Did you know that according to research studies published in leading medical journals, bariatric surgery is more effective than diet and exercise alone in helping severely obese individuals lose weight? Despite the obvious benefits of bariatric surgery, there are still several misconceptions regarding this life-changing procedure. Let us look at a few of these misconceptions to separate fact from fiction
Most people tend to think of disease in terms of absolutes – either you absolutely have the disease (such as high blood pressure, diabetes, gastrointestinal disorder, etc.) or you are perfectly healthy - but it is usually a long journey between not having a disease and having it. Healthy eating habits may help prevent or reverse disease processes that begin long before the actual manifestation of the disease.
Gallstones are dreaded deposits of hardened bilirubin, cholesterol, and bile that can block your bile ducts causing severe abdominal pain, bloating, nausea, vomiting, high fever, and a potentially fatal infection. They usually occur when your body chemistry is thrown out of sync for a variety of reasons.
Living with an unhealthy gallbladder can be quite difficult. While for some people gallbladder disease may be asymptomatic, in others the symptoms can make life unbearable. Your doctor may initially suggest a wait-and-watch approach to see if your condition can be alleviated with medication and diet changes. However, a gallbladder attack can occur at any time causing intense abdominal pain, bloating, vomiting, and fever. Sometimes, during the wait-and-watch approach gallstones escape out of the gallbladder and into the common bile duct, resulting in serious life-threatening complications like pancreatitis or cholangitis. In a patient who has gallbladder symptoms, surgery just makes more sense and is considered the standard of care.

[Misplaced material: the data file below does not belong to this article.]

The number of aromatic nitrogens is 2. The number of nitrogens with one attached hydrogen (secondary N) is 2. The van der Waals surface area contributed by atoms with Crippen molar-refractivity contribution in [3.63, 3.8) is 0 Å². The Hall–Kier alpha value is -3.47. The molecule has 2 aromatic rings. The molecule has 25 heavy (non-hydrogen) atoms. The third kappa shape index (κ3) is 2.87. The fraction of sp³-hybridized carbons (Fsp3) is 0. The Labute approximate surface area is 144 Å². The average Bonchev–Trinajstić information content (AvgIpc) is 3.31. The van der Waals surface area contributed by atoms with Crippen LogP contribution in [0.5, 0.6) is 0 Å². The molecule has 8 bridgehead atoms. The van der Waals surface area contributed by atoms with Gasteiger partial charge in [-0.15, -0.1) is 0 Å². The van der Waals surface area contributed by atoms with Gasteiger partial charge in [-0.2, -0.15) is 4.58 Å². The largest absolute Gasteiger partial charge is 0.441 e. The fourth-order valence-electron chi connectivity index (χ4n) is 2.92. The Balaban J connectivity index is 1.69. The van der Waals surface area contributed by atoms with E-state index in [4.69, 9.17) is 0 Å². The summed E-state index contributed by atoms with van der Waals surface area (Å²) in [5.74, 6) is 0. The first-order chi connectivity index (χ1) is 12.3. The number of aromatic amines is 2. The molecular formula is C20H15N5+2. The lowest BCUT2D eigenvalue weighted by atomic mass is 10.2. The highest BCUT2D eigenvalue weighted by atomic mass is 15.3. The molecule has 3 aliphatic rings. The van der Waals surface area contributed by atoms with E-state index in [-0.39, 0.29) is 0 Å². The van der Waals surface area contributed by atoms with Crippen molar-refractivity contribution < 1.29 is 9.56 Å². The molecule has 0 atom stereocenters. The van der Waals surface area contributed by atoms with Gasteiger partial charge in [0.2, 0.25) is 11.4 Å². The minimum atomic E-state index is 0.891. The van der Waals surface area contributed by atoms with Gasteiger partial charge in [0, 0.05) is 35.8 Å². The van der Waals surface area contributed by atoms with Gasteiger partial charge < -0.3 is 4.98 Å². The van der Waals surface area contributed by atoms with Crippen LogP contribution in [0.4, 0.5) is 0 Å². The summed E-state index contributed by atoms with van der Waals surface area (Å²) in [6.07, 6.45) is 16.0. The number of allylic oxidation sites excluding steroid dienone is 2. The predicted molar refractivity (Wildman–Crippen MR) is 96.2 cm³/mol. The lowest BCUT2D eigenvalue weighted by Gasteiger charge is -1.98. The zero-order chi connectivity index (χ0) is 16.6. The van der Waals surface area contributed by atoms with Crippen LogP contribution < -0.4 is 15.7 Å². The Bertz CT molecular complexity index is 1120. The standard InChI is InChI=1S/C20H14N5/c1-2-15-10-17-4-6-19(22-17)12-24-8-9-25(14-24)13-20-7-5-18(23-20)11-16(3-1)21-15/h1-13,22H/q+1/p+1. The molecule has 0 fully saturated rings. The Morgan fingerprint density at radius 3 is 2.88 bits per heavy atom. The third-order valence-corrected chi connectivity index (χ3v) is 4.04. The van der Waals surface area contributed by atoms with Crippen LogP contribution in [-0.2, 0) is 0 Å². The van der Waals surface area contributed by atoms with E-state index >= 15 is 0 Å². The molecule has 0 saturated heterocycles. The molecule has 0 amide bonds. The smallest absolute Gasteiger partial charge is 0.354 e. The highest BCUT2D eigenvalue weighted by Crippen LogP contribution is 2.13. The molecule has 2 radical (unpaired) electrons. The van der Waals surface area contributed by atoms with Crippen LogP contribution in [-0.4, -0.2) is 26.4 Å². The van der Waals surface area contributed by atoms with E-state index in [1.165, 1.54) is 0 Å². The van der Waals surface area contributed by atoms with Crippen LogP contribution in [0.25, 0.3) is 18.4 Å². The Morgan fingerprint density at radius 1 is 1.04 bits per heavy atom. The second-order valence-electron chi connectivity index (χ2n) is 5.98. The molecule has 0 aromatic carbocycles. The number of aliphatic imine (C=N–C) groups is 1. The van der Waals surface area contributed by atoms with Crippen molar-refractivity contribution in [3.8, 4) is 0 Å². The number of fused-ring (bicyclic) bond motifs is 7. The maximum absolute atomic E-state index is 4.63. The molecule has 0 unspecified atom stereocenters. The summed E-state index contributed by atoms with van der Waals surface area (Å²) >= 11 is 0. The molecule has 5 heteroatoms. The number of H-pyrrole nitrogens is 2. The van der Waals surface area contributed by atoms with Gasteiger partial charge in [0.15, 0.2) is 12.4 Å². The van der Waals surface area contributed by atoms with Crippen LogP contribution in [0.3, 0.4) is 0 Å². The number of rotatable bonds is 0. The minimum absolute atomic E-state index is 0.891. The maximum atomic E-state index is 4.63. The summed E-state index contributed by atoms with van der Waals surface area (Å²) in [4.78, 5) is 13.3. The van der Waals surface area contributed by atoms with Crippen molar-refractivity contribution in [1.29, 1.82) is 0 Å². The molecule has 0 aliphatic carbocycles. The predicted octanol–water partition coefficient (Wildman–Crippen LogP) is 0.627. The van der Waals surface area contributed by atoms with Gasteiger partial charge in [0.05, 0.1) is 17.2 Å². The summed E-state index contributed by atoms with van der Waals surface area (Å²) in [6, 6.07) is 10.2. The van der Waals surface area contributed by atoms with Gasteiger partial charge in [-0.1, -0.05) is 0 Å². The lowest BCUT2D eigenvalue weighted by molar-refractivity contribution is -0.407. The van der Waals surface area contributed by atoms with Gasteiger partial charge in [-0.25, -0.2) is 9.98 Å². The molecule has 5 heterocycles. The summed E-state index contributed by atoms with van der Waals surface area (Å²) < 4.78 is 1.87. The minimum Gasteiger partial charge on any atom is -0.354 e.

These days, the gluten-free diet has become quite popular among people in their 20s and 30s. Supermarkets are stocked with gluten-free products and restaurants have the letters ‘GF’ on the menu. Let’s look at the science behind this trend. Gluten is a broad term that refers to a group of proteins commonly found in grains such as wheat, barley, and rye. When flour produced from these grains is mixed with water, the gluten proteins combine with water to form a glue-like consistency, hence the name gluten. Other common foods containing gluten include pasta, cereal, cookies, pastries, processed foods, and beer.